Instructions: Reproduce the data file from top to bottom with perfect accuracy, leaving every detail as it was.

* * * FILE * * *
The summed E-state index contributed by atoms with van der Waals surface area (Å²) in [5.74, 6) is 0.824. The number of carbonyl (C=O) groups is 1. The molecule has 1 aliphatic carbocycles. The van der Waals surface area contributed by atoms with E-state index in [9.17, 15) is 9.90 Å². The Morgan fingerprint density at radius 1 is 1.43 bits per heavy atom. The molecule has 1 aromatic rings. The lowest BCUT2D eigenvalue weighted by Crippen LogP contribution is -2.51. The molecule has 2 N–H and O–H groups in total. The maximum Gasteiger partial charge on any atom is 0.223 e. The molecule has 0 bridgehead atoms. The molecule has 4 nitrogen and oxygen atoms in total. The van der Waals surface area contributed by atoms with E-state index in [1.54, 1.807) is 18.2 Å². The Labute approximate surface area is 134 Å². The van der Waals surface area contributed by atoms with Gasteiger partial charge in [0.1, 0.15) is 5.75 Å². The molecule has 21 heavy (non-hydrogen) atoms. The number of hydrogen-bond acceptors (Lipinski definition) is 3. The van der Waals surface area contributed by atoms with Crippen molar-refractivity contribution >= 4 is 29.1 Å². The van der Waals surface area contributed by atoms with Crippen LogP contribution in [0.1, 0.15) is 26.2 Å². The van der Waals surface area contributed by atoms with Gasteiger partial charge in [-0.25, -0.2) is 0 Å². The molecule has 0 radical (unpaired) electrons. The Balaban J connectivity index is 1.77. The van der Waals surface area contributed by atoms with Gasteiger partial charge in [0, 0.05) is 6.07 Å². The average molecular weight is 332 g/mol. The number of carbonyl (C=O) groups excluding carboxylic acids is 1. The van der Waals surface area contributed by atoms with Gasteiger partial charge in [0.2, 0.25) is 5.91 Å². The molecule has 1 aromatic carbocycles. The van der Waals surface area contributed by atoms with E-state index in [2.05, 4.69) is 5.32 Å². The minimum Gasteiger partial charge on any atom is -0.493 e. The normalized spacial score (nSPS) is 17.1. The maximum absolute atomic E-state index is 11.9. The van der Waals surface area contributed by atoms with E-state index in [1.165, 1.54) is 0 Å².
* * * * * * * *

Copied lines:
The summed E-state index contributed by atoms with van der Waals surface area (Å²) in [5.74, 6) is 0.824. The number of carbonyl (C=O) groups is 1. The molecule has 1 aliphatic carbocycles. The van der Waals surface area contributed by atoms with E-state index in [9.17, 15) is 9.90 Å². The Morgan fingerprint density at radius 1 is 1.43 bits per heavy atom. The molecule has 1 aromatic rings. The lowest BCUT2D eigenvalue weighted by Crippen LogP contribution is -2.51. The molecule has 2 N–H and O–H groups in total. The maximum Gasteiger partial charge on any atom is 0.223 e. The molecule has 0 bridgehead atoms. The molecule has 4 nitrogen and oxygen atoms in total. The van der Waals surface area contributed by atoms with E-state index in [1.54, 1.807) is 18.2 Å². The Labute approximate surface area is 134 Å². The van der Waals surface area contributed by atoms with Gasteiger partial charge in [0.1, 0.15) is 5.75 Å². The molecule has 21 heavy (non-hydrogen) atoms. The number of hydrogen-bond acceptors (Lipinski definition) is 3. The van der Waals surface area contributed by atoms with Crippen molar-refractivity contribution >= 4 is 29.1 Å². The van der Waals surface area contributed by atoms with Crippen LogP contribution in [0.1, 0.15) is 26.2 Å². The van der Waals surface area contributed by atoms with Gasteiger partial charge in [-0.25, -0.2) is 0 Å². The molecule has 0 radical (unpaired) electrons. The Balaban J connectivity index is 1.77. The van der Waals surface area contributed by atoms with Gasteiger partial charge in [0, 0.05) is 6.07 Å². The average molecular weight is 332 g/mol. The number of carbonyl (C=O) groups excluding carboxylic acids is 1. The van der Waals surface area contributed by atoms with Gasteiger partial charge in [0.2, 0.25) is 5.91 Å². The molecule has 1 aromatic carbocycles. The van der Waals surface area contributed by atoms with E-state index in [2.05, 4.69) is 5.32 Å². The minimum Gasteiger partial charge on any atom is -0.493 e. The normalized spacial score (nSPS) is 17.1. The maximum absolute atomic E-state index is 11.9. The van der Waals surface area contributed by atoms with E-state index in [1.165, 1.54) is 0 Å².